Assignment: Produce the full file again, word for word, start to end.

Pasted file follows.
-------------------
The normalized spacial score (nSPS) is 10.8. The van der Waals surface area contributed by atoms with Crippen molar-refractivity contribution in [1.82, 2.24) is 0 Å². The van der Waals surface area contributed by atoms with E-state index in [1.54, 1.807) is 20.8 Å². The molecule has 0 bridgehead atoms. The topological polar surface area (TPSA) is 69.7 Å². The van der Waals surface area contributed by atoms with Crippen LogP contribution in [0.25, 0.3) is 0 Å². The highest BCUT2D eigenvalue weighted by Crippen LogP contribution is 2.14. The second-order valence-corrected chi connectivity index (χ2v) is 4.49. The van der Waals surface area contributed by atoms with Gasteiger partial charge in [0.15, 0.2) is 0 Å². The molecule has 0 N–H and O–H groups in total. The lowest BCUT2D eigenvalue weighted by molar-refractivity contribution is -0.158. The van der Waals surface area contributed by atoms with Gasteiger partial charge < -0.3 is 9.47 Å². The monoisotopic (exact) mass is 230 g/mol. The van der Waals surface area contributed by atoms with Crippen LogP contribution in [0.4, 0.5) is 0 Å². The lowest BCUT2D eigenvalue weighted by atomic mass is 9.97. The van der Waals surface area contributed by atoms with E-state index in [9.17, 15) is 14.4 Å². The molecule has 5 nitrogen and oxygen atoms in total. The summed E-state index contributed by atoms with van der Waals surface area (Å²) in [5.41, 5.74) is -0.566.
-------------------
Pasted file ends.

The normalized spacial score (nSPS) is 10.8. The van der Waals surface area contributed by atoms with Crippen molar-refractivity contribution in [1.82, 2.24) is 0 Å². The van der Waals surface area contributed by atoms with E-state index in [1.54, 1.807) is 20.8 Å². The molecule has 0 bridgehead atoms. The topological polar surface area (TPSA) is 69.7 Å². The van der Waals surface area contributed by atoms with Crippen LogP contribution in [0.25, 0.3) is 0 Å². The highest BCUT2D eigenvalue weighted by Crippen LogP contribution is 2.14. The second-order valence-corrected chi connectivity index (χ2v) is 4.49. The van der Waals surface area contributed by atoms with Gasteiger partial charge in [0.15, 0.2) is 0 Å². The molecule has 0 N–H and O–H groups in total. The lowest BCUT2D eigenvalue weighted by molar-refractivity contribution is -0.158. The van der Waals surface area contributed by atoms with Gasteiger partial charge < -0.3 is 9.47 Å². The monoisotopic (exact) mass is 230 g/mol. The van der Waals surface area contributed by atoms with Crippen LogP contribution in [0.4, 0.5) is 0 Å². The lowest BCUT2D eigenvalue weighted by atomic mass is 9.97. The van der Waals surface area contributed by atoms with E-state index in [9.17, 15) is 14.4 Å². The molecule has 5 nitrogen and oxygen atoms in total. The summed E-state index contributed by atoms with van der Waals surface area (Å²) in [5.41, 5.74) is -0.566.